What's next for Apple? Look at 2013

One top technology analyst said he's a buyer of Apple's stock, saying the price could jump 50 percent by September.

The six months leading up to the launch of a new iPhone have historically boosted the company's multiple an average of 11 percent — a pattern that Piper Jaffray's Gene Munster expects to continue into September's expected iPhone 7 launch, he said Friday on CNBC's "Fast Money Halftime Report"

"We think this is a golden opportunity to be more aggressive," Munster told CNBC. "We've been positive on Apple but there are periods we think are just unique opportunities and this is one of them."

Part of his prediction is based on what Apple did in 2013 after the somewhat disappointing 2012 iPhone 5 launch, which Munster compares to the current iPhone 6S cycle. The only time that Apple has traded at a lower multiple than the current 9.7 times forward earnings per share was in April 2013, Munster wrote in a research note Thursday.

Shares of Apple were up more than 50 percent one year after April 2013 and up more than 120 percent two years after, Munster wrote. Could the next two years be similar?

Munster's call comes as shares of Apple have pulled back near their 52-week low in the past two months, due in part to concerns around slow sales at iPhone suppliers, paired with a skittish stock market at home and economic uncertainty in Apple's fastest-growing market, China. Indeed, fellow analyst Toni Sacconaghi of Sanford C. Bernstein told CNBC in October that Apple's best days were behind it.

But while investors are "handcuffed" waiting for a massive reset in the stock, Munster contends the bad news is already priced in to the stock.

After weeks of struggling to poke above $100, shares of the iPhone maker have finally started to trim losses ahead of next week's earnings, up more than 4 percent midafternoon Friday. It's a situation not unlike that of April 2013, Munster wrote.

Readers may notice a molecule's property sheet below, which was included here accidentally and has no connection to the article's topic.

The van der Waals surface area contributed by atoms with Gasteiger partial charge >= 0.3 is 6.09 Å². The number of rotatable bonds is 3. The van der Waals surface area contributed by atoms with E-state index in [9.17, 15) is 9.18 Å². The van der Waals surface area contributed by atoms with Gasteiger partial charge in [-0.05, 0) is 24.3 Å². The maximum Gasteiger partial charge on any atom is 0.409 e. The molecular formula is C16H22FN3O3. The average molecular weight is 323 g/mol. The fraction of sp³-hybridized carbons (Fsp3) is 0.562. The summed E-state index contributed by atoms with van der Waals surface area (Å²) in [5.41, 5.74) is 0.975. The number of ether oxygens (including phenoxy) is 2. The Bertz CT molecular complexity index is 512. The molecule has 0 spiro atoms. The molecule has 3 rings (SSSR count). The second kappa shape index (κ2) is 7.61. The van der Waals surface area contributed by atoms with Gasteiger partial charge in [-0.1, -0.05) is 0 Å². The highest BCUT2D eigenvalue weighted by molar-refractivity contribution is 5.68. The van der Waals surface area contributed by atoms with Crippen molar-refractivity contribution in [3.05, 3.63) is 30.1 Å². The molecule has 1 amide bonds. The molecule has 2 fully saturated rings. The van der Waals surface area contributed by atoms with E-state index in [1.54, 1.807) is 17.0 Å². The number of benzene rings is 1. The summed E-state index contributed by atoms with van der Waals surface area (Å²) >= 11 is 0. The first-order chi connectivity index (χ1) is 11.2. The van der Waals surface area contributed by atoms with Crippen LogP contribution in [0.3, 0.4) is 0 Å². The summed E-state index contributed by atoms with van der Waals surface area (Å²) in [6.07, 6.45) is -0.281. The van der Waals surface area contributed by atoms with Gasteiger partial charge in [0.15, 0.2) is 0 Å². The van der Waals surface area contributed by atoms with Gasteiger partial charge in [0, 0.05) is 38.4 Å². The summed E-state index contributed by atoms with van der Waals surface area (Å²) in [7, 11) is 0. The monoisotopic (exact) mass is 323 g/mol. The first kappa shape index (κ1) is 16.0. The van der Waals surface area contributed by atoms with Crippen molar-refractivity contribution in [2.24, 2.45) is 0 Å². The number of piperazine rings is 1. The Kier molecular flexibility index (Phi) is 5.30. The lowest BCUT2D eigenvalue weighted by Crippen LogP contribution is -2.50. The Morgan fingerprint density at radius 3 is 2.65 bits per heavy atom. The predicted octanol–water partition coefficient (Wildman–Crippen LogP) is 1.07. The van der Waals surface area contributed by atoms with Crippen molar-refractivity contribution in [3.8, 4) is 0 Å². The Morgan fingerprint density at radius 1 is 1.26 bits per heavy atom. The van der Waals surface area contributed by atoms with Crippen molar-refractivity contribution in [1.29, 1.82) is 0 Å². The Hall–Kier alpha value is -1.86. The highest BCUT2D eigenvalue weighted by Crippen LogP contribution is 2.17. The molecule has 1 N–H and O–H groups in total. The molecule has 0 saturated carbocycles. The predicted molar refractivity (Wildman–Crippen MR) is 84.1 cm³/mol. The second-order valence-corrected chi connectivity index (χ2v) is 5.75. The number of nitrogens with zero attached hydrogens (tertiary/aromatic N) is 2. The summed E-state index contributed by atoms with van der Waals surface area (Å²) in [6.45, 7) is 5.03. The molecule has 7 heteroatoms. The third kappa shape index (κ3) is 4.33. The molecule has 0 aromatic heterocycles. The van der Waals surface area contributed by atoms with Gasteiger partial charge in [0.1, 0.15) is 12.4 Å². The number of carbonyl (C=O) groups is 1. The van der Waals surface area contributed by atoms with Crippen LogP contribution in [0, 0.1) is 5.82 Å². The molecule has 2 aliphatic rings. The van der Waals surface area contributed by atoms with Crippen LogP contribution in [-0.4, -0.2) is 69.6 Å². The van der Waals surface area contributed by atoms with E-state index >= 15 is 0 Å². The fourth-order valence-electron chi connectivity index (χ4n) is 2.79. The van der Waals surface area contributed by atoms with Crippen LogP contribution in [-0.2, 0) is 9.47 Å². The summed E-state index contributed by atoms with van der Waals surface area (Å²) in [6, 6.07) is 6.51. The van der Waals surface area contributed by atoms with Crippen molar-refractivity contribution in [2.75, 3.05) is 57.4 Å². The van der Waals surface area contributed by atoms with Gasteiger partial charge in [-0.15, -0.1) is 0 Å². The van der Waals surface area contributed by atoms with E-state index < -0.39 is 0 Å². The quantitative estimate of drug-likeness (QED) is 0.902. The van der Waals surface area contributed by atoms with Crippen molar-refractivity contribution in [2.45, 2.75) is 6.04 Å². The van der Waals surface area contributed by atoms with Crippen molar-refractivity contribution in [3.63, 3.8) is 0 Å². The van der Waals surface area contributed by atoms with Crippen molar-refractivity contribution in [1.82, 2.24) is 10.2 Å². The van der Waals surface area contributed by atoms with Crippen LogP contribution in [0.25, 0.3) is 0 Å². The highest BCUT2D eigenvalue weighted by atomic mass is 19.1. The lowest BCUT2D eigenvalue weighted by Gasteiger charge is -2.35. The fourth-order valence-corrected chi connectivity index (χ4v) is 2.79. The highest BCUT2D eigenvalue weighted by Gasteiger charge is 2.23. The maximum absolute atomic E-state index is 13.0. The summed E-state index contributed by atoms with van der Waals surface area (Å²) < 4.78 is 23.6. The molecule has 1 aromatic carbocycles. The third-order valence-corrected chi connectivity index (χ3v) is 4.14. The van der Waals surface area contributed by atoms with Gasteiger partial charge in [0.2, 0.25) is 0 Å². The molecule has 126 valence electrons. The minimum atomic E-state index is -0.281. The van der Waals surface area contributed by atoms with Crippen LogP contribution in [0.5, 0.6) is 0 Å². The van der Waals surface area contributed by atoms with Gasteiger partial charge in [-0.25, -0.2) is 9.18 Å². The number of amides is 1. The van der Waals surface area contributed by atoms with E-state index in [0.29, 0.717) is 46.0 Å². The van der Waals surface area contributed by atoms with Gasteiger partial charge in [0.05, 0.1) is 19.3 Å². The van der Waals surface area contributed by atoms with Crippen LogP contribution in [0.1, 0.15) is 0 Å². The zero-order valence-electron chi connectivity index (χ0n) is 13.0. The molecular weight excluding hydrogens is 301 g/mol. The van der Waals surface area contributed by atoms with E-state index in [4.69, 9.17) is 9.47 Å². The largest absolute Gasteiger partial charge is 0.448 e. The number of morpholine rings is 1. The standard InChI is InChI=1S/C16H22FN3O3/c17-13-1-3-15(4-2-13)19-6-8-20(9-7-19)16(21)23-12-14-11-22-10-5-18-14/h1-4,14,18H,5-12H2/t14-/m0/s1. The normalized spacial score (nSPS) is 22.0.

To be sure, macro concerns remain "wild cards" for Apple, according to Munster, particularly currency headwinds from the strong U.S. dollar. But Munster isn't alone in seeing the potential upside in Apple.

Though Apple has consistently held a "buy" rating on the Street, the mean analyst consensus over the past six months has trended closer to "strong buy" territory. Munster has an "overweight" rating on the stock, though he has had consistently bullish price targets for the company.

He also has another word of advice for Apple CEO Tim Cook: It's time to use that pile of cash to buy Tesla from Elon Musk.

"If they can replicate the success of BMW, which is about 2 million cars a year ... that would add $135 billion in revenue to Apple's business," Munster told CNBC on Friday.

Apple did not immediately respond to a request for comment.

Disclosure: Piper Jaffray was making a market in the securities of Apple at the time of this research.

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